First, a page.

Taxation in the Data Economy: The ‘Invisible’ Competition
The individual is both the creator and user of her own data. Companies collect personal data, use it for various purposes like improving products and anticipating consumer behavior, and return those benefits to consumers.
Big Tech’s multi-faceted uses of data generate new economic value, prompting questions on how consumers can be fairly compensated. Some experts raised the idea of a tax on enterprises that collect mass amounts of private information. One facet of taxation often left unaddressed is data commodification beyond borders. As Future Agenda notes,
Principles that tie tax to physical presence are no longer appropriate for a world in which California-based tech companies can sell services in Spain through a Dublin-registered subsidiary and so pay little or no tax.
Data collection by large corporations reveals a range of purposes, ranging from altruism to economic exploitation, and at times resulting in the violation of privacy. The growing value of data sharpens competition: the mere existence of such massive quantities of data increases demand for it and heightens dependence on it. The “invisible” and intangible competition to create and control this digital resource is further strengthened.
The relationship between data and taxes, as was once the case with the “income tax,” is cultivated by the pragmatism of a new source of public revenue. “Data transmission” and the value of data have suggested to experts a possible Data Tax. Proponents claim it will mitigate some of the externalities the data-driven economy brings, but applying public choice theory raises doubts.
The Data Tax
In a global data economy, traditional rules surrounding the taxing of intangible assets are increasingly difficult to apply. The less we know about “valuable resources,” the murkier the path for tax reform becomes. Geopolitical changes and the rise of emerging economies also challenge international tax reforms.
Given these difficulties in application, what is the foundation for the underlying “Data tax?” First and foremost, the relationship between the tax and “data economy” requires choosing between targeting behavioral changes, or raising revenue. The tax principles of the “digital economy” caused OECD countries to falter in taxing companies who acquire income in other member countries without establishing a physical presence. Taxing bodies are likewise unable to change the lagging legislative framework and measurements.
In response to California Gov. Gavin Newsom’s call for a data dividend in 2019, New York State assemblyman Ron Kim claimed implementing a tax on data would mean “actually validating the extractive and abusive practice by tech companies” because “eventually, [tech companies] would be more than happy to pay a fee or tax to keep it going.” Government entities have no incentive to stop the “abusive” practice of data collection, especially those like the Justice Department, which frequently subpoenas our personal information via Big Tech: call logs, IP addresses, billing information, and much more.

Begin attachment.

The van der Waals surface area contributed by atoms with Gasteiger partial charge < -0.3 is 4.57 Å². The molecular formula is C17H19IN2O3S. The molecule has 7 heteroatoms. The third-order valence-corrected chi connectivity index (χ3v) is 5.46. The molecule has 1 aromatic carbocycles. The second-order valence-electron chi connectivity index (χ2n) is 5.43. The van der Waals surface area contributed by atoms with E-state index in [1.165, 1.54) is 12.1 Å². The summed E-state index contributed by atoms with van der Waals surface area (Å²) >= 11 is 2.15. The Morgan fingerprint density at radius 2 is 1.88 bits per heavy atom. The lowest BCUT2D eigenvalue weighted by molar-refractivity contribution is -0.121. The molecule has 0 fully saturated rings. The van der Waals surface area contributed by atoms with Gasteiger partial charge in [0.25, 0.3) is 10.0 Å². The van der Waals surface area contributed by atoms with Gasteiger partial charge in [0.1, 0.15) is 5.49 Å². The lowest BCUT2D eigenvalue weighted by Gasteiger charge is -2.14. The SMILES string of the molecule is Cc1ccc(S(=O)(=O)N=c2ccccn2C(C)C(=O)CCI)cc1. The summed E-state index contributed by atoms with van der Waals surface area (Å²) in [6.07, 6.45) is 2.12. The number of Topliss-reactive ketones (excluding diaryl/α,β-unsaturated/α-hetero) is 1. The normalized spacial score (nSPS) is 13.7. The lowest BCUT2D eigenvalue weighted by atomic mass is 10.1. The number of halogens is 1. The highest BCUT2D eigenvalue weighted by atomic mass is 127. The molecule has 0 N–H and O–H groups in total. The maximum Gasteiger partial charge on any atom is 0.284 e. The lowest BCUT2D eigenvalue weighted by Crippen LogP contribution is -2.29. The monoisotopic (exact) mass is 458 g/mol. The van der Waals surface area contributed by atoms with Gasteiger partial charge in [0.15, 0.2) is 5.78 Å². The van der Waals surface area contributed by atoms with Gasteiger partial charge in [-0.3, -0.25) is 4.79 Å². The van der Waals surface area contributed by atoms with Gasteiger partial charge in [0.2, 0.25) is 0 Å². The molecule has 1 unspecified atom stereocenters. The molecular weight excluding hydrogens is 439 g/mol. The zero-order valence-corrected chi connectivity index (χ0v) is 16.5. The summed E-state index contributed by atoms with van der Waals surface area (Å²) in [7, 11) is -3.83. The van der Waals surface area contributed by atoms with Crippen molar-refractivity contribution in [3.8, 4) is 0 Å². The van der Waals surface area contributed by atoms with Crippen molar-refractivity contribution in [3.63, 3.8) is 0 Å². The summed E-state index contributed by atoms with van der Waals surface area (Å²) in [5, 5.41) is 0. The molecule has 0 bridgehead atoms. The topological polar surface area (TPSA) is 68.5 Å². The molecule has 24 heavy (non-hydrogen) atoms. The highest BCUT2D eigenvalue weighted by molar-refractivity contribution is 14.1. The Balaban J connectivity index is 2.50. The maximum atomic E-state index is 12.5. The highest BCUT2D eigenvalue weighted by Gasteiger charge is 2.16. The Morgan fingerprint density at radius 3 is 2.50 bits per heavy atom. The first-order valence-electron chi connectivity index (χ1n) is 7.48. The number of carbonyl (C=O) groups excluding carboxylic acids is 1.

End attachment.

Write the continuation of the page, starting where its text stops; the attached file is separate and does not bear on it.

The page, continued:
Various notable data tax theories have been circulating in the past two years. Omri Marian, for instance, advocates for a tax based on the volume of raw data, regardless of its use, and states that the user of the data would have to pay the tax. He further elaborates that “only heavy users would pay directly,” making the tax “easier to administer and more progressive.” Avi-Yonah proposes a similar tax, but one that would only apply to “downloads by for-profit firms.” Lucas-Mas and Junquera-Varel propose a Data Excise Tax based on the “volume of collected data, measured in gigabytes.” This tax, in contrast with Marian’s which encompasses amount of data uploaded, merely taxes the volume of data collected or downloaded.
The concept of a data tax is not actually a far-fetched idea, as Gleckman notes, and is administratively not so different from the familiar carbon tax “imposed on the total volume of greenhouse gasses emitted by a firm.” Both the carbon and data taxes have Pigouvian tax elements; in essence, the data tax internalizes the externalities imposed by data, for instance misuse, revelation of personal information, and information asymmetry. Marian notes that since the data tax “is going to be effectively targeted only at taxpayers who use data as an integral part of their business model… the data tax can have the intended functionality of a Pigouvian tax.” But Pigouvian taxes must be equal to the costs generated by the negative externality. In this context, it is difficult to place a value on data, so the effectiveness would be hard to measure. Furthermore, it is hard to tax an intangible asset that consumers themselves don’t even value. Companies can collect our data for free with little protest, and as Zaretsky points out, “if you aren’t paying for the product, you are the product.”
Even more concerning, the cost of corporate taxes invariably falls on consumers. If the tax hurts a company’s profit, those in charge will invest less in innovation, laborers, production, or all three. It remains to be seen whether data experts and policymakers will come up with a tax that encapsulates “fairness, certainty, convenience, and efficiency” as Adam Smith argued for, but each idea is worth hearing in today’s data-governed market.